Central bank van ambushed
Gunmen ambushed a bank van and made away with more than US$50 million on a highway east of Tripoli, officials said on Tuesday. The brazen heist underscores the weakness of the central government in the North African country, where authorities are struggling to control unruly militias. A security official said that the central bank van had no guards accompanying it when was ambushed near the city of Sirte late on Monday. The official news agency LANA quoted a bank official who was with the van as saying that a single carload of guards was escorting the money on its way from Sirte’s airport to the local bank, but they were unable to resist the 10 attackers. The money was a mix of foreign currency and Libyan dinars. LANA quoted Colonel Khaled al-Akari, a security official in Sirte, as saying troops had closed the entries and exits of the city to try to apprehend the thieves.
Brotherhood leader arrested
The Interior Ministry said a key figure in the Muslim Brotherhood had been arrested after months on the run. The ministry said Essam el-Erian, the deputy leader of the Brotherhood’s political arm, the Freedom and Justice Party, was apprehended in the early hours of Wednesday in an apartment in an eastern Cairo suburb. El-Erian is one of the few senior Islamist figures who was still on the run. The media-savvy el-Erian was among the group’s more moderate figures, but turned hardline and went into hiding after the July 3 coup that ousted former Egyptian president Mohamed Morsi, who hails from the same group. Egypt’s new, military-backed authorities have cracked down on the group, arresting hundreds of Brotherhood figures, and putting top leaders on trial on charges of inciting violence and murder.
Minister lauds date nights
The secret to a lasting marriage is not humor, patience, shared interests or an equal division of household chores. It is government intervention. That, at least, is the hope of the ruling Populist Party, which is promoting date nights as a cure for flagging marriages in an attempt to reduce the country’s divorce rate. The new minister for children, equality and social inclusion, Solveig Horne, said the government needed to cut divorce rates — and that encouraging couples to try date nights was a good place to start. “It is important to find small pockets of time where parents can be lovers,” she said. Divorce rates are at 40 percent in Norway. Having been through a divorce herself, Horne is convinced that allocating time to a partner can have a huge impact on a relationship. “Maybe I didn’t have success [in marriage] because we didn’t have any date nights,” she said.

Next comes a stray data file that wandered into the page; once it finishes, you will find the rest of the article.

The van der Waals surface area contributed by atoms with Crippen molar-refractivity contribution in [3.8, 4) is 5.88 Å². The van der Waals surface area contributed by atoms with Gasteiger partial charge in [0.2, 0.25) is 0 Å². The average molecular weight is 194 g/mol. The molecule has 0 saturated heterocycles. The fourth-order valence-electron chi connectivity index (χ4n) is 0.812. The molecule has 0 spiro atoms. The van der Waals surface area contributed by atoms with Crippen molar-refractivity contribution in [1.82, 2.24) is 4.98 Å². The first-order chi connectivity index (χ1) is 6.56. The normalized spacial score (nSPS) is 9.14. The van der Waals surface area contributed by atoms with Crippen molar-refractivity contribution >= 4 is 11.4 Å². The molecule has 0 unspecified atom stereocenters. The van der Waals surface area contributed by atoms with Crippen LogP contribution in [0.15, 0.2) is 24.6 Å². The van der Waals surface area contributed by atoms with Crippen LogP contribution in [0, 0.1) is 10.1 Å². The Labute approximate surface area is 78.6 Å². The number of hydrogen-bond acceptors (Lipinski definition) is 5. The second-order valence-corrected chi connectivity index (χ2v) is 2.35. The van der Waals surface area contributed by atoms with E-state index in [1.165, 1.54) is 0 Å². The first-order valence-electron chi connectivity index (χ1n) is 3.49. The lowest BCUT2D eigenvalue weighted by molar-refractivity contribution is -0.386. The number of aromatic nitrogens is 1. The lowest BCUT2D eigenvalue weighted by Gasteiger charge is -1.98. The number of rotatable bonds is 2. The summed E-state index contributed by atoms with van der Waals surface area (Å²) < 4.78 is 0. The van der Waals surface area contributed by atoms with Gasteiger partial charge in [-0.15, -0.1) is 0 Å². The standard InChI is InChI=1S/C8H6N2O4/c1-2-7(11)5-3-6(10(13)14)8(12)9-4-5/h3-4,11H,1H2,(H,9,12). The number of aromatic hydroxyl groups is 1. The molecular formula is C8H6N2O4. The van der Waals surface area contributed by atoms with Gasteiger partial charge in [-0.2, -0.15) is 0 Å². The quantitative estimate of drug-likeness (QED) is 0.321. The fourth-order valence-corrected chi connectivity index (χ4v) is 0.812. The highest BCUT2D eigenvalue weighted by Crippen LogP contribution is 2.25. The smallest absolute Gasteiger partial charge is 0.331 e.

Bitcoins net apartment
A man who purchased US$24 of bitcoins and then promptly forgot about it for four years was able to buy an apartment in central Oslo thanks to the massive appreciation of the virtual currency. In 2009, Kristoffer Koch was doing research on encryption and on a whim decided to invest a small sum in the recently created bitcoins — a means of payment over the Internet. Koch, now 29 and working as an engineer, only remembered the investment in April when he read an article about the soaring value of bitcoins. His 5,000 bitcoins were suddenly worth about US$690,000. After spending a full day trying to remember his password, Koch cashed in 1.1 million kroner (US$186,000) by selling a fifth of his fortune. After deducting taxes, the money was enough for the deposit and restoration of a 2.6 million kroner apartment in Oslo.